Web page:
On Monday, the Gaming Commission of New York decided to grant temporary permits to five daily fantasy sports companies to provide the opportunity to operate in the state once again. DraftKings and FanDuel are among the five DFS operators who now have permission to get back to business in New York State.
The temporary permits allows the DFS companies to be back in action just in time as the playoffs begin in Major League Baseball and with the National Football League preparing for their season. The temporary licensing was granted just after a state law was recently passed that allows DFS to take place legally within the state.
Once the permits were granted, operators wasted no time getting back online. DraftKings was providing contests just hours after the permits were announced to the public. CEO of DraftKings, Jason Robins, stated that the MLB pennant races are heating up and the NFL season is right around the corner so the company is thrilled to able to provide DFS contests to New Yorkers once again. The company thanked the state and welcomed players back to the action.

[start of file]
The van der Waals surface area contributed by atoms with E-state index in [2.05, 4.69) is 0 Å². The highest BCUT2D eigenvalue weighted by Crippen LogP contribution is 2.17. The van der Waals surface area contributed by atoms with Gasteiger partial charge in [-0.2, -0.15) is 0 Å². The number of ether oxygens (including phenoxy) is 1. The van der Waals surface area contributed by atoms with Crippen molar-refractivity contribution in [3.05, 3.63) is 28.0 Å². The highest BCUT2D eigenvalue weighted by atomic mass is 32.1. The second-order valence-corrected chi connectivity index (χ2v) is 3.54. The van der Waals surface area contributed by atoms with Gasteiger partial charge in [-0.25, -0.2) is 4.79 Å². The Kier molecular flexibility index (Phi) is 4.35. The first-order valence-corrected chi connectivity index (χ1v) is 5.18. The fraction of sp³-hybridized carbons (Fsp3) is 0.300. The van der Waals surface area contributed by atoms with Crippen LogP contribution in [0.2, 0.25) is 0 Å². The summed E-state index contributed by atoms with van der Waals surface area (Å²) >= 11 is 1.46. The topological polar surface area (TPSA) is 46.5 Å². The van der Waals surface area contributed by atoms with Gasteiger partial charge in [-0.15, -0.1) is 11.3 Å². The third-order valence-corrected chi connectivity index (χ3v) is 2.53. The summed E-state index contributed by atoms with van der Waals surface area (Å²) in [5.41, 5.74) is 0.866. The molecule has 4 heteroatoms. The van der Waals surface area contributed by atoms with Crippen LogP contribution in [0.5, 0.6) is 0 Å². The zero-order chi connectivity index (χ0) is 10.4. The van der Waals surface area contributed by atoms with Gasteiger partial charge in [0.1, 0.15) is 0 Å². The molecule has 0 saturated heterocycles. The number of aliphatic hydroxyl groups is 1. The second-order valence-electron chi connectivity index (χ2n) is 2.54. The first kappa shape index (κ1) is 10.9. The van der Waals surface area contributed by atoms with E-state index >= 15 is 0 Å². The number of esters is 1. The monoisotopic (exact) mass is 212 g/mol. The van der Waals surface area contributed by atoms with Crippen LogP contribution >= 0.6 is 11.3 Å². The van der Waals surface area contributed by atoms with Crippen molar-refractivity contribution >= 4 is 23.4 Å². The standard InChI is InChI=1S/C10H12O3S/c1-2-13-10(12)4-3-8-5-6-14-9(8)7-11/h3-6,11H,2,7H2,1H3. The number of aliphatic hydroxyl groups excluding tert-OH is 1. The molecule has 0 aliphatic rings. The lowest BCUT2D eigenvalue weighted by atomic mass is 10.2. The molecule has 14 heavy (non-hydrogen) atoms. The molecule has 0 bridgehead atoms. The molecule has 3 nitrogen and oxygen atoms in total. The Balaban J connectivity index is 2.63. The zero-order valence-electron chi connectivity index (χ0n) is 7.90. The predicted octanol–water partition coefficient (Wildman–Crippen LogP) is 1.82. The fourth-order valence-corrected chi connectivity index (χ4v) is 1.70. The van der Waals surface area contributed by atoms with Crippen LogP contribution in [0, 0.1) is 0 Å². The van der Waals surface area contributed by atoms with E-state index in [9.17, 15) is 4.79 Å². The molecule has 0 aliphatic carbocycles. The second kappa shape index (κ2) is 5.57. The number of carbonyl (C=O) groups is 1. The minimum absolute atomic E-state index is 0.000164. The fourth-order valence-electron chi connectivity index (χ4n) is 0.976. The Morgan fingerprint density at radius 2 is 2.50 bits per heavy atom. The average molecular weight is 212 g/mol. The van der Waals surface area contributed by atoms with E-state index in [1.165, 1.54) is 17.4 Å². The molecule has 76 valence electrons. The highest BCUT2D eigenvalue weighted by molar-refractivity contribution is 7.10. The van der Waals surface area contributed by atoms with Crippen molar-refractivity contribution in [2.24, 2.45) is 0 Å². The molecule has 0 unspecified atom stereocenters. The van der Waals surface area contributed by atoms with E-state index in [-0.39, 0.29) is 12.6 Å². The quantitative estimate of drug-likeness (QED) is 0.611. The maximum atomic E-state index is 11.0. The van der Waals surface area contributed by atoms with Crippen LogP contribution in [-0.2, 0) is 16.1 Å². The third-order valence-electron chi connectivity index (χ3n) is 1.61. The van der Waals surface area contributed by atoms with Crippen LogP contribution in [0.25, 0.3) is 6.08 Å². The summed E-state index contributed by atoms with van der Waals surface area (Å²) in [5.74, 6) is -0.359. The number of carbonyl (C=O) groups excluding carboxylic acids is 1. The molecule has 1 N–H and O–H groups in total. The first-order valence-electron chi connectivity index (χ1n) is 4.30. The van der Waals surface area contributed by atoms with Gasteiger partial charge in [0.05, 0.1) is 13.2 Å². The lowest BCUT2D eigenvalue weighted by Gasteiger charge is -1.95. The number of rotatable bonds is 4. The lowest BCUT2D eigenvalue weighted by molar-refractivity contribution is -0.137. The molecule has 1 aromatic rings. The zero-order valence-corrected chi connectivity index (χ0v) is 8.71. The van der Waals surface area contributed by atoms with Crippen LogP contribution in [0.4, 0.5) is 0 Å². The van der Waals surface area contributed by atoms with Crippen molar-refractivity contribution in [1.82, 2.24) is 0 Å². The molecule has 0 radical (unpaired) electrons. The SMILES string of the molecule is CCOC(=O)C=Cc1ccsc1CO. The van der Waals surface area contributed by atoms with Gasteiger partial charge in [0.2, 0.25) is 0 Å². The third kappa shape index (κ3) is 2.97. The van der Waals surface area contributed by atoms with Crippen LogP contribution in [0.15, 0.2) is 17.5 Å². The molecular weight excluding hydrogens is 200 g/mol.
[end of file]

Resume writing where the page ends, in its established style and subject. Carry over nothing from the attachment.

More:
The three additional operators who earned temporary permits were Draft, FantasyDraft and Yahoo. With the DFS games, players have the ability to create a roster of athletes from a given sport. The actual performance statistics of the athlete are then used to determine who wins. Entry fees are paid and prizes are provided to the players who are able to perform better than other contestants in the same category.
Back in March, DraftKings and FanDuel stopped offering DFS services in the state as Eric Schneiderman, the Attorney General, declared the games were illegal gambling based on state law. Lawmakers have since passed a bill that defined DFS as a game of skill. The passage of the law now allows DFS activity to take place within the state. The main argument for DFS is whether or not the activity is one of skill or chance. The law was signed by Governor Andrew Cuomo earlier this month.
Operators will have to pay an annual fee up to $50,000 to take part as well as pay 15% in taxes on revenues earned. Players have to be 18 years of age or older to take part and contests are not allowed on high school or college sports. Long term regulations are still in the works by the Gaming Commission but the temporary licensing allows operators to get up and running while regulations are being worked out.